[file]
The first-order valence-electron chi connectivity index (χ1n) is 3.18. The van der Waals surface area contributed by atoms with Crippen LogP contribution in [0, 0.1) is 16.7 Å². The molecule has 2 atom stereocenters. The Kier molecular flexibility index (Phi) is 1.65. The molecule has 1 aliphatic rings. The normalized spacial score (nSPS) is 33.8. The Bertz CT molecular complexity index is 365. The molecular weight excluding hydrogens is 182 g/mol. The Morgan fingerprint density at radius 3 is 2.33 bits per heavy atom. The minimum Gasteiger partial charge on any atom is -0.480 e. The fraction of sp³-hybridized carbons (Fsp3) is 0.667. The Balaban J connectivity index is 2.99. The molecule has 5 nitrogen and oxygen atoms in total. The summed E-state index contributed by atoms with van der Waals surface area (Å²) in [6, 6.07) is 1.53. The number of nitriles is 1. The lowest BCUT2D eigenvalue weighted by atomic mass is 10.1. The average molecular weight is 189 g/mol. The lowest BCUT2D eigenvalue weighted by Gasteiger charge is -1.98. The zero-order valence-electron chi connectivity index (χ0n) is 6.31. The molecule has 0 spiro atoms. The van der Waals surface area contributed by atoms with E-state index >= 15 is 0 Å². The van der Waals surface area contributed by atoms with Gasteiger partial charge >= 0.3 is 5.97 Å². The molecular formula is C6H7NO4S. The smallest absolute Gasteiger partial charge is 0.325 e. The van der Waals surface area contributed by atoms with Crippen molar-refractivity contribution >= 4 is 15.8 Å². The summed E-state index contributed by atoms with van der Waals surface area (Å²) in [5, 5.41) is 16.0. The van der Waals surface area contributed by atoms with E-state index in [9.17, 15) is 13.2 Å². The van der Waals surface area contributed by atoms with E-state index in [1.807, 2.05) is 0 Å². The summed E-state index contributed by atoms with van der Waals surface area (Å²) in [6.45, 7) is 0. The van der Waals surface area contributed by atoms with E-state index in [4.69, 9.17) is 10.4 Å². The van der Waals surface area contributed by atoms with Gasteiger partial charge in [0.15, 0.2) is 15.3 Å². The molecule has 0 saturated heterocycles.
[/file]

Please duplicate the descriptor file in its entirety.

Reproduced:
The first-order valence-electron chi connectivity index (χ1n) is 3.18. The van der Waals surface area contributed by atoms with Crippen LogP contribution in [0, 0.1) is 16.7 Å². The molecule has 2 atom stereocenters. The Kier molecular flexibility index (Phi) is 1.65. The molecule has 1 aliphatic rings. The normalized spacial score (nSPS) is 33.8. The Bertz CT molecular complexity index is 365. The molecular weight excluding hydrogens is 182 g/mol. The Morgan fingerprint density at radius 3 is 2.33 bits per heavy atom. The minimum Gasteiger partial charge on any atom is -0.480 e. The fraction of sp³-hybridized carbons (Fsp3) is 0.667. The Balaban J connectivity index is 2.99. The molecule has 5 nitrogen and oxygen atoms in total. The summed E-state index contributed by atoms with van der Waals surface area (Å²) in [6, 6.07) is 1.53. The number of nitriles is 1. The lowest BCUT2D eigenvalue weighted by atomic mass is 10.1. The average molecular weight is 189 g/mol. The lowest BCUT2D eigenvalue weighted by Gasteiger charge is -1.98. The zero-order valence-electron chi connectivity index (χ0n) is 6.31. The molecule has 0 spiro atoms. The van der Waals surface area contributed by atoms with E-state index >= 15 is 0 Å². The van der Waals surface area contributed by atoms with Gasteiger partial charge >= 0.3 is 5.97 Å². The molecular formula is C6H7NO4S. The smallest absolute Gasteiger partial charge is 0.325 e. The van der Waals surface area contributed by atoms with Crippen molar-refractivity contribution >= 4 is 15.8 Å². The summed E-state index contributed by atoms with van der Waals surface area (Å²) in [5, 5.41) is 16.0. The van der Waals surface area contributed by atoms with E-state index in [9.17, 15) is 13.2 Å². The van der Waals surface area contributed by atoms with E-state index in [1.807, 2.05) is 0 Å². The summed E-state index contributed by atoms with van der Waals surface area (Å²) in [6.45, 7) is 0. The van der Waals surface area contributed by atoms with E-state index in [4.69, 9.17) is 10.4 Å². The van der Waals surface area contributed by atoms with Gasteiger partial charge in [0.15, 0.2) is 15.3 Å². The molecule has 0 saturated heterocycles.